Many seniors may be unknowingly suffering from a vitamin B12 deficiency, a new Quebec study warns.
However, the problem could be solved very easily by simply increasing the consumption of dairy products beyond what is currently officially recommended.
“We wanted to find out what the relationship is between what people eat and the risk of being affected by vitamin B12 deficiency. And what we found was really interesting,” concluded Professor Nancy Presse from the University of Sherbrooke’s Department of Community Health Sciences.
The study involved approximately 1,750 healthy elderly people who were followed for four years. After analyzing blood and urine samples, the researchers found that 10 to 13 percent of their subjects were deficient in vitamin B12.
Health Canada currently recommends that seniors consume 2.4 micrograms of vitamin B12 per day, reminded M. Presse. But she continues: She and her colleagues have measured that from just 4.8 micrograms a day—twice the official recommendation—we see a marked reduction in the risk of deficiency.
“Two point four is really too weak, everyone agrees on that,” she said. If we look at research and work around the world, we would often suggest 5 to 10 micrograms. »
In addition, Health Canada recommends that seniors take supplements or consume foods fortified with vitamin B12, such as soy beverages, Presse said. The problem is that these foods are extremely rare in the country. And anyway, in order to avoid the problem, it is not necessary to use supplements or fortified food, she recalls.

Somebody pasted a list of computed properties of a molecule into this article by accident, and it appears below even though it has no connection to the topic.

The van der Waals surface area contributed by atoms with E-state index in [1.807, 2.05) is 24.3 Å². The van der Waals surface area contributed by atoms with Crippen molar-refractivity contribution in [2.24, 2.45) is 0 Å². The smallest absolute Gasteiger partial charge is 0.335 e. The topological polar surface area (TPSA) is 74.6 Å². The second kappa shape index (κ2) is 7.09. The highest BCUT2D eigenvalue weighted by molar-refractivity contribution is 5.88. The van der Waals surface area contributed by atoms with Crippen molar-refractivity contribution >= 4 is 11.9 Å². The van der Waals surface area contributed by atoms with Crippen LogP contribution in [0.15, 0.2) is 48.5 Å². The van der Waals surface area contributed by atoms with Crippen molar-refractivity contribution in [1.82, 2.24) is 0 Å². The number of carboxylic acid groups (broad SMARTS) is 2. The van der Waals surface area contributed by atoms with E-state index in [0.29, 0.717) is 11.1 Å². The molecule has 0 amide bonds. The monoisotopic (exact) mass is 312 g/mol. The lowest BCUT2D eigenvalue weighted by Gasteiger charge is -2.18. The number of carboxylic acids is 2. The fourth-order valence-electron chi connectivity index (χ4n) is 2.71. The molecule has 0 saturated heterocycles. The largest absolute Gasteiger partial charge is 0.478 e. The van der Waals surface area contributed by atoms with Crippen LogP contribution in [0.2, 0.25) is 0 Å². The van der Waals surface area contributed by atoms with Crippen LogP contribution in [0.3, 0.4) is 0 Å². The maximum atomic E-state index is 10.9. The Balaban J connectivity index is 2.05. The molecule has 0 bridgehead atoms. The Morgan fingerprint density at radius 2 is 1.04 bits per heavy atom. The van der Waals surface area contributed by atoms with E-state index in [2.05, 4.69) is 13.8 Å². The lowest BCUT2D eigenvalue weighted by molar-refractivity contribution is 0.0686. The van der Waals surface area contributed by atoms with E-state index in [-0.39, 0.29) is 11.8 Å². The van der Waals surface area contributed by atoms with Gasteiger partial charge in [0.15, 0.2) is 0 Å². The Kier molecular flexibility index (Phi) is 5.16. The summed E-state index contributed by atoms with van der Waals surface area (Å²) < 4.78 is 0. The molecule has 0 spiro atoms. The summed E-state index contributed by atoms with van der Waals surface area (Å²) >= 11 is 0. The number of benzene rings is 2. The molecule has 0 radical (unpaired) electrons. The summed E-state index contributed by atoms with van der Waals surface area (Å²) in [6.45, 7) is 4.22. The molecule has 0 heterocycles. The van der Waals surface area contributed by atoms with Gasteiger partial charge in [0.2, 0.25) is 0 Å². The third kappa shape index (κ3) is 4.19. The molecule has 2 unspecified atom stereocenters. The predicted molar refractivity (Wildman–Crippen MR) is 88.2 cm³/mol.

Dairy products are important
Vitamin B12 is found in foods of animal origin such as meat, poultry, fish, seafood, eggs and dairy products. Therefore, the researchers wanted to know whether certain foods had a greater effect than others in reducing the risk of deficiency.
Because calcium is required for vitamin B12 absorption, and dairy products are rich in calcium, Ms. Presse hypothesized that these products might have the greatest effect — and we saw that,” she said.
“This is the only food group that has had an impact on reducing the risk of deficiency,” she said.
This may indicate that dairy products, which were completely eliminated when Canada’s Food Guide was grouped with protein foods, are especially important for older adults not only for vitamin B12, but also for calcium, vitamin D, and protein. ” said Ms. Presse.
According to her, the vitamin B12 deficiency found in 10 to 13% of the cohort is “enormous” and should not be so high because all the subjects were healthy.
Researchers were able to link the problem to specific eating habits. They found that about 1.6 micrograms of vitamin B12 in the form of dairy products is enough to significantly reduce the risk of deficiency by 50-60%.
“Six micrograms is a large glass of milk, so it’s easy,” Ms Presse said. These are not astronomical amounts. One or two servings of dairy products per day are probably enough to significantly reduce the risk of vitamin B12 deficiency in older adults. »
And the numbers may not even reflect the true scale of the problem. After analyzing their data, the researchers concluded that at most 30% of older adults consume enough vitamin B12 to avoid deficiency.
Several factors, such as medication use and aging of the stomach lining, likely explain the higher risk of deficiency in older adults.
“We think the needs increase, specifically as we age, because absorption becomes less efficient,” Presse said. So maybe 2.4 micrograms is fine when you’re 30, but more when you’re 70. »
A blood test is usually required to diagnose vitamin B12 deficiency. The first symptoms may appear as tingling and loss of feeling in the limbs, as the deficiency damages the sheath surrounding the nerves.
The study was published in the November issue Journal of Nutritiontherefore, it was chosen by the editor of this issue.